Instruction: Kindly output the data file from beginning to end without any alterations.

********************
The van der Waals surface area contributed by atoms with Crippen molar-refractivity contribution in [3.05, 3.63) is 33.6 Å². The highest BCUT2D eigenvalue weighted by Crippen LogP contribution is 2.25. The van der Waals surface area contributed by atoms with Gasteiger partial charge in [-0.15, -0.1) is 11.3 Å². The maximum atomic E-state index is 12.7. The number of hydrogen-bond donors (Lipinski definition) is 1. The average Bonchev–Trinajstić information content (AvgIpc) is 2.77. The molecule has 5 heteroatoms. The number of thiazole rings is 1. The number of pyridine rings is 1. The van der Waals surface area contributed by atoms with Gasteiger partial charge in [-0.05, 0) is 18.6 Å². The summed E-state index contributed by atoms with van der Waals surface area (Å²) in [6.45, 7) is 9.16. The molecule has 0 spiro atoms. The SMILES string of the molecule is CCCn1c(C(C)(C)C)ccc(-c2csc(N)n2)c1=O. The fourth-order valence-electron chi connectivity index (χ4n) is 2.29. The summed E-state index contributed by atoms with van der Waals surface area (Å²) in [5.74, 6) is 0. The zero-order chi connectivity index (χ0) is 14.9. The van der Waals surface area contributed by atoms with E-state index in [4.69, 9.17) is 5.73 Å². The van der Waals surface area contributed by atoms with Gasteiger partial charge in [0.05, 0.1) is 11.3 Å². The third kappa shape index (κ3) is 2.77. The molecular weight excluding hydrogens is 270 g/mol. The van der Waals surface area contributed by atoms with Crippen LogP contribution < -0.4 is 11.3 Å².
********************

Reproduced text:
The van der Waals surface area contributed by atoms with Crippen molar-refractivity contribution in [3.05, 3.63) is 33.6 Å². The highest BCUT2D eigenvalue weighted by Crippen LogP contribution is 2.25. The van der Waals surface area contributed by atoms with Gasteiger partial charge in [-0.15, -0.1) is 11.3 Å². The maximum atomic E-state index is 12.7. The number of hydrogen-bond donors (Lipinski definition) is 1. The average Bonchev–Trinajstić information content (AvgIpc) is 2.77. The molecule has 5 heteroatoms. The number of thiazole rings is 1. The number of pyridine rings is 1. The van der Waals surface area contributed by atoms with Gasteiger partial charge in [-0.05, 0) is 18.6 Å². The summed E-state index contributed by atoms with van der Waals surface area (Å²) in [6.45, 7) is 9.16. The molecule has 0 spiro atoms. The SMILES string of the molecule is CCCn1c(C(C)(C)C)ccc(-c2csc(N)n2)c1=O. The fourth-order valence-electron chi connectivity index (χ4n) is 2.29. The summed E-state index contributed by atoms with van der Waals surface area (Å²) in [5.74, 6) is 0. The zero-order chi connectivity index (χ0) is 14.9. The van der Waals surface area contributed by atoms with E-state index in [4.69, 9.17) is 5.73 Å². The van der Waals surface area contributed by atoms with Gasteiger partial charge in [0.05, 0.1) is 11.3 Å². The third kappa shape index (κ3) is 2.77. The molecular weight excluding hydrogens is 270 g/mol. The van der Waals surface area contributed by atoms with Crippen LogP contribution < -0.4 is 11.3 Å².